A look at the extended family Fee
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Aside from being the Assistant Principal of Organization, Health, and Physical Education, Ellen Fee has another job: caring for foster children.
Ms. Fee has been a foster mother since she married. Students who know Ms. Fee well weren’t surprised, citing her warm nature as being evident to everyone she encounters.
Senior Selina Feng said, “I think that it’s amazing for her to raise her own children, as well as those who are less fortunate. Kids need to grow up in an educational and safe environment, and her welcoming home is just the place for that.”
Born and raised in Minnetonka, Minnesota, Ms. Fee’s childhood included having many foster siblings, since her parents were foster parents as well.
She spoke of how there were over seventy foster children that had once stayed with her family because her parents were emergency foster parents; thus they generally took in children for any span of time, ranging from a day to a year. The children who came often stayed for very short amounts of time.
Ms. Fee’s inspiration to become a foster parent comes from her parents. “I had always wanted to be a foster parent. Having different viewpoints and life experiences and dealing personally with these kids enlarges your heart.”
Her husband had also been a deciding factor into whether or not she wanted to be a foster parent. Luckily, they grew up in the same type of family. “My husband also had a lot of students staying over at his family’s house so we were both used to that and had that expectation going into marriage,” she explained.
She welcomed her first foster daughter in 1997.
“She has three kids and her family still celebrates Christmas with us and comes over on the weekends,” Ms. Fee said.
Many foster children have since lived with the Fee family, and many come back later in their lives to keep in touch with her.
Of course, there are still hardships in having foster children. It’s generally known that teenagers are more difficult to take in than younger children, but Ms. Fee’s up for the challenge.
“I love teenagers,” she stated. “The hardest part is questions like ‘When are you coming home? ‘No, I need you home closer to 7 o’clock’ or ‘I just gave you money for a MetroCard yesterday, what happened to that money?’ and those types of questions that parents are obligated to interrogate their children with. It’s a lot easier to have foster kids at an earlier age because you can teach them about money and discipline, but when they’re a teenager, they are set in their ways. Some have had tough situations, but now they’re coming into our family with these expectations about school and homework and jobs.”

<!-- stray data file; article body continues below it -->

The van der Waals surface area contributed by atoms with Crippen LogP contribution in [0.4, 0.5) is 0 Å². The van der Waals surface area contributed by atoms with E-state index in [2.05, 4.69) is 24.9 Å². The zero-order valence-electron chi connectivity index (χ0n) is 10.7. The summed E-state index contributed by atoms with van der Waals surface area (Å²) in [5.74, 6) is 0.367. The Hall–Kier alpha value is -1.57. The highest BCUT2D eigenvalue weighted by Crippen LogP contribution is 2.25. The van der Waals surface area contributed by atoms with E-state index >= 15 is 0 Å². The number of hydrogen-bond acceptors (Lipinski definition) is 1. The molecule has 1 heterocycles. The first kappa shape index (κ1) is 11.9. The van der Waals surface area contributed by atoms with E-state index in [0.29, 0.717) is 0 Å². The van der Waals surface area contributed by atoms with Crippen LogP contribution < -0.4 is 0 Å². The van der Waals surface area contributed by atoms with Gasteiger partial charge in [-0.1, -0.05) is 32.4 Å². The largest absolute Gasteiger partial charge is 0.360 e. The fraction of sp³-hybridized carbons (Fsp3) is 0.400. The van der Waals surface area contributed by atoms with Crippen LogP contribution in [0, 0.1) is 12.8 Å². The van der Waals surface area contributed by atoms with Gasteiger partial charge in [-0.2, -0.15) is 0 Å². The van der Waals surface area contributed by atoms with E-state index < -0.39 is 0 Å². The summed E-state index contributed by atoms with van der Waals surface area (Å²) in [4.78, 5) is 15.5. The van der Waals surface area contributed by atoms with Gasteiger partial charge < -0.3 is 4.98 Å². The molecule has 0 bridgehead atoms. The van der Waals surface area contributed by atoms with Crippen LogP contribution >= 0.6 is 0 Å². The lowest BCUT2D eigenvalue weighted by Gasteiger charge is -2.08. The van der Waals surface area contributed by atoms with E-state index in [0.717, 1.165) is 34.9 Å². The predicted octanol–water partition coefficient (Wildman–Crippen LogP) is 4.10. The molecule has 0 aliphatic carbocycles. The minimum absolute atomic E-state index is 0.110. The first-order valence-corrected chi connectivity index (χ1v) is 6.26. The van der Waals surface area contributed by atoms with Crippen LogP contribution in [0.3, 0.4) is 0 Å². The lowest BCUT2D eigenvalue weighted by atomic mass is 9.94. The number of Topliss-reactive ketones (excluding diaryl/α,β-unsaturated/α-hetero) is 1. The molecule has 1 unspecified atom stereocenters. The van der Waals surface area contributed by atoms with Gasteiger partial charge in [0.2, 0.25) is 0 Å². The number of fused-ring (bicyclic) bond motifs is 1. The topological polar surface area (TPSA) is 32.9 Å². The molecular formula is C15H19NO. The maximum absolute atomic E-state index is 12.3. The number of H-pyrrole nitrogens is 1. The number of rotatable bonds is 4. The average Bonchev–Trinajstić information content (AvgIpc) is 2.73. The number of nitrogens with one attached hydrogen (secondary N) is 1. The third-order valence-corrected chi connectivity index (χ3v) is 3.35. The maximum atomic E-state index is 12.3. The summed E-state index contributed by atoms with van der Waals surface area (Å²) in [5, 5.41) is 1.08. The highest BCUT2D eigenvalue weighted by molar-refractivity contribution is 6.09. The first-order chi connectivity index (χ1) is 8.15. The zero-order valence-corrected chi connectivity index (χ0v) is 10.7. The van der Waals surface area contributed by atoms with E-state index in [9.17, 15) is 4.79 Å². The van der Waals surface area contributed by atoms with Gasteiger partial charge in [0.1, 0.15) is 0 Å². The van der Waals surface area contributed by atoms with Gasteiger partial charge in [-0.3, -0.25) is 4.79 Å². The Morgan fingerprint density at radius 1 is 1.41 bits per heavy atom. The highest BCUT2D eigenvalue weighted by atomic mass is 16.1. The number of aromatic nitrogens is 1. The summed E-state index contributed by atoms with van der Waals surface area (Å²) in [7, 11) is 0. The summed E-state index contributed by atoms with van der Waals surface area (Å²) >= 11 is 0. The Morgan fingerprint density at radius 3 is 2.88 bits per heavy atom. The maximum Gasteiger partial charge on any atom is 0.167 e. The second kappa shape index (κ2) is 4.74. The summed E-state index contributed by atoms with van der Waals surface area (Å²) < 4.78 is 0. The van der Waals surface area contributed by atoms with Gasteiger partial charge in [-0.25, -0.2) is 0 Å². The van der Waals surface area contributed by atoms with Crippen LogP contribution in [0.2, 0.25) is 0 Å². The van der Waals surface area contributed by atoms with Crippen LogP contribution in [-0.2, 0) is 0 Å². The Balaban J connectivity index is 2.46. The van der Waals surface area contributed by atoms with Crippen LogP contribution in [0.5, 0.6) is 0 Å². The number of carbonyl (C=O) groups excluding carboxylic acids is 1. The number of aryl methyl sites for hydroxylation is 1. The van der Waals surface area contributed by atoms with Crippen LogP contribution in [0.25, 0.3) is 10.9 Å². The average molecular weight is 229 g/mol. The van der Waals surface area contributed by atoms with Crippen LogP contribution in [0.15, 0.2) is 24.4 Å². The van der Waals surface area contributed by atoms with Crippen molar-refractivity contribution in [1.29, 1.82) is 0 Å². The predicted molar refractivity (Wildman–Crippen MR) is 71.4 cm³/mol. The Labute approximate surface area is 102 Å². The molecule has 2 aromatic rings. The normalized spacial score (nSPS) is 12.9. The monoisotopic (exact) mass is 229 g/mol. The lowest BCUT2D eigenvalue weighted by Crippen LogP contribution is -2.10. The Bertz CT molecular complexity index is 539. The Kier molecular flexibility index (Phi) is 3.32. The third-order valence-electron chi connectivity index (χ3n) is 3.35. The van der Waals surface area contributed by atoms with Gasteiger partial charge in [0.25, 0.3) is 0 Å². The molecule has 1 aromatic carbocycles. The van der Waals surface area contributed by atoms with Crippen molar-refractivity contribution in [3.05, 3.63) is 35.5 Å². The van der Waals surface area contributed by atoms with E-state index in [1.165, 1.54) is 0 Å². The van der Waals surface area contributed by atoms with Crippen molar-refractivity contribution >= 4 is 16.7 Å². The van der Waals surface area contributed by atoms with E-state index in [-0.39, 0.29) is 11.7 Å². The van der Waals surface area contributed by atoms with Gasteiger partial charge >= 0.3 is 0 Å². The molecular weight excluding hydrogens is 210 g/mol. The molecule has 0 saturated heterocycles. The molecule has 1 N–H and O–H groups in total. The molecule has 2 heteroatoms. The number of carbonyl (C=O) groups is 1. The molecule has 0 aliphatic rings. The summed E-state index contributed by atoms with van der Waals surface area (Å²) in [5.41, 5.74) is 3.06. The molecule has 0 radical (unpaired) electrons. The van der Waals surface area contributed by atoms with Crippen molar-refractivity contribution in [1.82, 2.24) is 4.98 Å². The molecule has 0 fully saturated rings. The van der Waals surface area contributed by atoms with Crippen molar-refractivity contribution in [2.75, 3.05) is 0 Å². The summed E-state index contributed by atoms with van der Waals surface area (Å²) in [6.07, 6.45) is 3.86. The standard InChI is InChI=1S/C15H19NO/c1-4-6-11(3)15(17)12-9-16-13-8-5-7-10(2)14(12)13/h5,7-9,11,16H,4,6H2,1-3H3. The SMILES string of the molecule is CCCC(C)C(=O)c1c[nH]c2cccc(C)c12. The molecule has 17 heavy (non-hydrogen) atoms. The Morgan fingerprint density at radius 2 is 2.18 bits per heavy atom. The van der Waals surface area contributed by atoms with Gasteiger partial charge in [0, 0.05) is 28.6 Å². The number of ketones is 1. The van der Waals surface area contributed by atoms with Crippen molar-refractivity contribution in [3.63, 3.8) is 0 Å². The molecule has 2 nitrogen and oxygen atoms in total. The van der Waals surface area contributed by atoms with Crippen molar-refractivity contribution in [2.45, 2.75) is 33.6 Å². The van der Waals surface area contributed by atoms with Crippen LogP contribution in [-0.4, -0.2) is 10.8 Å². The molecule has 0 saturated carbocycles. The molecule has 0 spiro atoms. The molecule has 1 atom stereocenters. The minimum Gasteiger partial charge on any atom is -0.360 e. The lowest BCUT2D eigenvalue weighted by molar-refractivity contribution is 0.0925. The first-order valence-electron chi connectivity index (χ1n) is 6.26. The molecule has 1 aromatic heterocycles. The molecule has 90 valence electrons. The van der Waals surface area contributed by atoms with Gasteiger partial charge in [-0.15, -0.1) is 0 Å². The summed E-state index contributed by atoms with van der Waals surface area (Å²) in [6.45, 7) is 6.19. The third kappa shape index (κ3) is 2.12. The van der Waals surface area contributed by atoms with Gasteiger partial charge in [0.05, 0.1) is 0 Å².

She then went on to talk about one of her foster children, who particularly had a hard time adjusting with her family.
“One stayed with us for a little while and I just remember getting into so many arguments and emotional discussions every night. I remember coming to Townsend Harris and being so exhausted. After a year we had to ask him to leave, and he lived in a group home for a year and then came back to live with us for another year and then went into the Army; he’s still in the Army. He’s around 32.”
Ms. Fee also has two children of her own, Annalise and Maricel. She believes that these experiences help widen their world views.
“My mom’s the best at what she does because she’s loving. She has this warm heart, and she’s always open to accept new kids into our home,” Annalise said. She has also developed close relationships with her foster siblings, but said that none could compare to the relationship between her and Maricel because they’ve been together their whole lives.
Getting along with new siblings can be difficult, but Annalise said otherwise. “My parents are amazing at what they do and they’re good at caring for other people and adjusting to other people and it’s never been a problem for me because it’s easy for me to follow in their example.”
Although Annalise has gotten along with many of her foster siblings, there are few that have proven to be more difficult to get along with because of differing values.
“I realize that maybe people don’t believe the same things that we do. There’s this one story that my mom always tells of one of my foster siblings. He came from a family where men were in charge and that’s not how it works in my family at all. It was little things, like at dinner my mom would ask my dad to butter the bread and he would be like ‘No, the woman butters the man’s bread, the man doesn’t butter the woman’s bread!’ and it was just something where we were all like ‘What?’ It was like every time, he was really persistent on this whole bread-and-butter thing and I just thought, ‘Why does it matter?’ and so it’s things like that,” Annalise said.
“You don’t want to impose on other peoples’ values, but they also have to get along with your values because it’s a home, a family, and it’s always a challenge to work together,” she concluded.
When asked about whether or not she would want to grow up and be a foster parent, Annalise responded, “Maybe when I’m older and I have the financial stability and time to do it, then I definitely would.”
Foster parenting is far from easy. With a staggering number of 400,000 foster children in need of homes in the U.S., the need for foster parenting grows. It takes a lot of time, energy, and compassion to be a foster parent.
As for Ms. Fee, she’s accomplished one of her life goals.
“I think foster parenting is one of the biggest achievements in my life,” she said proudly.